MA Creative writing – best practice

Looking at the value in doing an MA Creative Writing, the Guardian have a couple of relevant articles that got referred to in some forum posts. The Malcolm Bradbury quote strikes me as a fair view of the potential goodness to be had.

From Novel Career Goals – Matthew Wright, The Guardian, Tuesday 18 December 2007

Julia Bell, novelist and tutor on the MA and BA at Birkbeck, points out: “Creative writing is now an established pathway in English studies, and at Birkbeck we teach it at BA level as a means of investigating text. We place a firm emphasis on reading as a means to studying writing.”

MA in creative writing : a useful experience or a waste of time? – forum thread in The Student Room #15 the_alba

From the Guardian article today, the two people I agree with are Baddiel and Self, who are in the minority of people quoted for not having anything to do with the CW system. Baddiel says read books, and Self says get a job.

Can you teach creative writing – Janet Murray, The Guardian,  Tuesday 10 May 2011

Will Self also says:

Writing is about expressing something new and exploring the form in new ways. So unless you want to churn out thrillers or misery memoirs, you can’t work from a pattern book. You need to autodidact.

Ma in creative writing : a useful experience or a waste of time? – forum thread in The Student Room #24 andrewcowan

I did the UEA Creative Writing MA when it was taught by Malcolm Bradbury and Angela Carter, and I now occupy Malcolm’s seat as director of the course. Some of the truest words about whether writing can be taught are Malcolm’s, I think. This is from his introduction to ‘Classwork’, an anthology of UEA writing published to coincide with his retirement from teaching in 1995:

‘After 25 yrs, I am still not totally convinced myself that writing can be taught – if by that is meant that writers of small talent can be transformed, by the touch of a hand or the aid of a guidebook, into significant authors and great moral guides. But what certainly can be created is a significant climate around writing, in which talented and promising authors are taken through the problems, general and specific, universal and personal, of their form and their ambitions, shown the options and the possibilities, challenged, edited, pressured, hastened, treated as members of a serious profession.’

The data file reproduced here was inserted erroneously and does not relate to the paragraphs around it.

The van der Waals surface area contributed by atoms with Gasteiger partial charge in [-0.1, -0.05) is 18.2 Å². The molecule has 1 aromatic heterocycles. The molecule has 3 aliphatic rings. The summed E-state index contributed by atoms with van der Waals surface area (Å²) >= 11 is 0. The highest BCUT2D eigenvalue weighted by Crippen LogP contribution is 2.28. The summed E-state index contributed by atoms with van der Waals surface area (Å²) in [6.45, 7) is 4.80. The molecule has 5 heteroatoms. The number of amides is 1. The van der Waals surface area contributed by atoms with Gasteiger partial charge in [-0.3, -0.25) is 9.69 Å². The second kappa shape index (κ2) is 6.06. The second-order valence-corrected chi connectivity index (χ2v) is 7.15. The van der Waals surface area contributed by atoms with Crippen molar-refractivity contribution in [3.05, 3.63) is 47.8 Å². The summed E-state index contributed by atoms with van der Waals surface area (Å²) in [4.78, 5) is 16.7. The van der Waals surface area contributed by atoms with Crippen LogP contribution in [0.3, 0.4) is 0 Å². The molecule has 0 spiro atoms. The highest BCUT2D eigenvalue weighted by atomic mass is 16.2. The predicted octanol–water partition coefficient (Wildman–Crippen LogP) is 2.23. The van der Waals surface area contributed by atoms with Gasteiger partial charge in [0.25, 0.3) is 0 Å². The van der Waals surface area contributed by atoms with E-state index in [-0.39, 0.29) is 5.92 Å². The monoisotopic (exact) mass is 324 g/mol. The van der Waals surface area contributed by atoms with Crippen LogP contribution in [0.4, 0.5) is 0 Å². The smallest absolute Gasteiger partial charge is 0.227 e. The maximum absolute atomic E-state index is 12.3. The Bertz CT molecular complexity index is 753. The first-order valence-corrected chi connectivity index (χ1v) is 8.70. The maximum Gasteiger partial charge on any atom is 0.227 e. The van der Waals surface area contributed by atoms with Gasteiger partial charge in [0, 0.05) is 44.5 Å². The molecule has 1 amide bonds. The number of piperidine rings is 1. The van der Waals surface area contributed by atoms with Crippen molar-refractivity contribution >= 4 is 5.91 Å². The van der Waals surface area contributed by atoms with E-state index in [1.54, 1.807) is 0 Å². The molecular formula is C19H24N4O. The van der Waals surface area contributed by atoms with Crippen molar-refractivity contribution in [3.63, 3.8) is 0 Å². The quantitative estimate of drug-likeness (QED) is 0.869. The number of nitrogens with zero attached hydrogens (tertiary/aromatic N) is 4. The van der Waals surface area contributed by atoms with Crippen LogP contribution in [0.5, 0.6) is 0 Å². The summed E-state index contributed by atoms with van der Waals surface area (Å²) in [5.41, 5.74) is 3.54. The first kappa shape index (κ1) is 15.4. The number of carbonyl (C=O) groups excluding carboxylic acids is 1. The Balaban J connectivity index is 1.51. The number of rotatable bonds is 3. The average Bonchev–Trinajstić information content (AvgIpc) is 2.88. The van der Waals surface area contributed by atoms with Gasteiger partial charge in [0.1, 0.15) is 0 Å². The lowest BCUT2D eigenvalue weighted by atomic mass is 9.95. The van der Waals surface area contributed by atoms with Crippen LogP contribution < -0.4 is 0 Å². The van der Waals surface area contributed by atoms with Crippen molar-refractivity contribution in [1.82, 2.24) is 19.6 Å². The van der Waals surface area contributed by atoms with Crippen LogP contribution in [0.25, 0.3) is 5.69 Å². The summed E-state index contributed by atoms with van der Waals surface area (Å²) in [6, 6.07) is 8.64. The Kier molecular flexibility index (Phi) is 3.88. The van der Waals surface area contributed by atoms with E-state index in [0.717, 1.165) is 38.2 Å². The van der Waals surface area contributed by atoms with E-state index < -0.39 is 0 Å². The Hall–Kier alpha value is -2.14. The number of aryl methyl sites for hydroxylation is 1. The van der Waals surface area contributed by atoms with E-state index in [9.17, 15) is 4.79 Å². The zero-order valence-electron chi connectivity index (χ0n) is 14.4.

I think the key phrase here is ‘a significant climate around writing’. The key word is ‘hastened’. A good MA will offer a year in which to be serious about writing in the company of a number of others who are equally serious about writing. Among those others will be the tutors, but the calibre of one’s fellow students will be crucial. The students will be each other’s best asset. In their commitment to the course, and to writing, they will help accelerate – ie, hasten – each other’s development.

This clearly isn’t to say that an MA is essential to any writer’s development. Many good writers have got there without the aid of MA – Self and Baddiel among them. Arguably, many others got there quicker because of an MA – McEwan and Ishiguro among them.

Can you teach creative writing? – Janet Murray, The Guardian, Tuesday 10 May 2011

A new book from UEA by Andrew Cowan, novelist and director of the university’s MA course, is intended to offer an insight into the UEA method. It covers how to structure short stories and novels, creating convincing characters, writing believable dialogue and even how to overcome writer’s block. Giles Foden, author and professor of creative writing at the university, says the book “answers many of the criticisms levelled at the subject and, to some degree, opens up the fabled ‘black box’ of our teaching.”

The Art of Writing Fiction – or not? – Marianne Wheelaghan

There is a door we all want to walk through, and writing can help you find it and open it. Writing can give you what having a baby can give you: it can get you to start paying attention, can help you soften, can wake you up. But publishing won’t do any of those things; you’ll never get in that way. …

Almost every single thing you hope publication will do for you is a fantasy … What’s real is that if you do your scales every day, if you slowly try harder and harder pieces, if you listen to great musicians play music you love, you’ll get better.


About Christopher J
I teach English, make digital images, write and encourage others. I believe.

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